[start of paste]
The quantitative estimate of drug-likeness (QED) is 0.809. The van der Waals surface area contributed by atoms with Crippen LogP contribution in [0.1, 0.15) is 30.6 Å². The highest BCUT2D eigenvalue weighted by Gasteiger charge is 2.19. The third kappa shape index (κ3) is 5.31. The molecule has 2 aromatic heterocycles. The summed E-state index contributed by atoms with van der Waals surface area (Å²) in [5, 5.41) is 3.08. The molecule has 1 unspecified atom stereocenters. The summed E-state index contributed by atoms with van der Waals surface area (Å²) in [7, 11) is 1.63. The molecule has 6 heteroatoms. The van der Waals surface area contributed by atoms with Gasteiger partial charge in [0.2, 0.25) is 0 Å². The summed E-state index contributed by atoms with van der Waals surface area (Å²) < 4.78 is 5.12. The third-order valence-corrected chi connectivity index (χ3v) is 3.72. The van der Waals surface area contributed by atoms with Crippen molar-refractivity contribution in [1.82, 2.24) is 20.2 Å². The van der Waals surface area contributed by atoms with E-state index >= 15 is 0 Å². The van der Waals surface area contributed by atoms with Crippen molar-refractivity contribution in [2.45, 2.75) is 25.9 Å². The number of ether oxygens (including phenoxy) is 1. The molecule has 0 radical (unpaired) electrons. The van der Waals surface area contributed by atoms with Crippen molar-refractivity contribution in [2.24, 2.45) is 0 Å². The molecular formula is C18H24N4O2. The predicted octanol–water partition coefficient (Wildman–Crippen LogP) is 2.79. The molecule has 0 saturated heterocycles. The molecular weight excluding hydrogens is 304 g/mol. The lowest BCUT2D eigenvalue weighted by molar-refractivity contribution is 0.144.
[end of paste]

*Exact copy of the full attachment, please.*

The quantitative estimate of drug-likeness (QED) is 0.809. The van der Waals surface area contributed by atoms with Crippen LogP contribution in [0.1, 0.15) is 30.6 Å². The highest BCUT2D eigenvalue weighted by Gasteiger charge is 2.19. The third kappa shape index (κ3) is 5.31. The molecule has 2 aromatic heterocycles. The summed E-state index contributed by atoms with van der Waals surface area (Å²) in [5, 5.41) is 3.08. The molecule has 1 unspecified atom stereocenters. The summed E-state index contributed by atoms with van der Waals surface area (Å²) in [7, 11) is 1.63. The molecule has 6 heteroatoms. The van der Waals surface area contributed by atoms with Gasteiger partial charge in [0.2, 0.25) is 0 Å². The summed E-state index contributed by atoms with van der Waals surface area (Å²) < 4.78 is 5.12. The third-order valence-corrected chi connectivity index (χ3v) is 3.72. The van der Waals surface area contributed by atoms with Crippen molar-refractivity contribution in [1.82, 2.24) is 20.2 Å². The van der Waals surface area contributed by atoms with E-state index >= 15 is 0 Å². The van der Waals surface area contributed by atoms with Crippen molar-refractivity contribution in [2.45, 2.75) is 25.9 Å². The number of ether oxygens (including phenoxy) is 1. The molecule has 0 radical (unpaired) electrons. The van der Waals surface area contributed by atoms with Crippen molar-refractivity contribution in [2.24, 2.45) is 0 Å². The molecular formula is C18H24N4O2. The predicted octanol–water partition coefficient (Wildman–Crippen LogP) is 2.79. The molecule has 0 saturated heterocycles. The molecular weight excluding hydrogens is 304 g/mol. The lowest BCUT2D eigenvalue weighted by molar-refractivity contribution is 0.144.